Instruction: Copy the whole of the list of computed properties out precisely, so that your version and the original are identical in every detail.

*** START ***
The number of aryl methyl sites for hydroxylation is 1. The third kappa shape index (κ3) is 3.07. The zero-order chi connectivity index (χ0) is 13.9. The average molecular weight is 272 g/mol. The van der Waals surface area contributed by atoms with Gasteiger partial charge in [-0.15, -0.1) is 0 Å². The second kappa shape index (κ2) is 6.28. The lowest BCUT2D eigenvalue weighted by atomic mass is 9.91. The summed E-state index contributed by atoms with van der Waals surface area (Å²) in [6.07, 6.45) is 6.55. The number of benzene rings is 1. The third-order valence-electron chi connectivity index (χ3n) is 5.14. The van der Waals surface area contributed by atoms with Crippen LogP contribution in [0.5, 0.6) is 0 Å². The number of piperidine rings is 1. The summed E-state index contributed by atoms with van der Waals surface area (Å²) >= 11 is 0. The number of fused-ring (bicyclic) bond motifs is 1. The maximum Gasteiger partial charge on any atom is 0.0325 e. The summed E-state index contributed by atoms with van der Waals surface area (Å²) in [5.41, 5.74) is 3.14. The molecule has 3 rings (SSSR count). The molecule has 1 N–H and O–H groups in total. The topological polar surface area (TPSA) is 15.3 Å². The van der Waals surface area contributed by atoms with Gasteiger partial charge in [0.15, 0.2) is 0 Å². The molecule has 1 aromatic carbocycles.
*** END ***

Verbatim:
The number of aryl methyl sites for hydroxylation is 1. The third kappa shape index (κ3) is 3.07. The zero-order chi connectivity index (χ0) is 13.9. The average molecular weight is 272 g/mol. The van der Waals surface area contributed by atoms with Gasteiger partial charge in [-0.15, -0.1) is 0 Å². The second kappa shape index (κ2) is 6.28. The lowest BCUT2D eigenvalue weighted by atomic mass is 9.91. The summed E-state index contributed by atoms with van der Waals surface area (Å²) in [6.07, 6.45) is 6.55. The number of benzene rings is 1. The third-order valence-electron chi connectivity index (χ3n) is 5.14. The van der Waals surface area contributed by atoms with Crippen LogP contribution in [0.5, 0.6) is 0 Å². The number of piperidine rings is 1. The summed E-state index contributed by atoms with van der Waals surface area (Å²) >= 11 is 0. The number of fused-ring (bicyclic) bond motifs is 1. The maximum Gasteiger partial charge on any atom is 0.0325 e. The summed E-state index contributed by atoms with van der Waals surface area (Å²) in [5.41, 5.74) is 3.14. The molecule has 3 rings (SSSR count). The molecule has 1 N–H and O–H groups in total. The topological polar surface area (TPSA) is 15.3 Å². The van der Waals surface area contributed by atoms with Gasteiger partial charge in [0.15, 0.2) is 0 Å². The molecule has 1 aromatic carbocycles.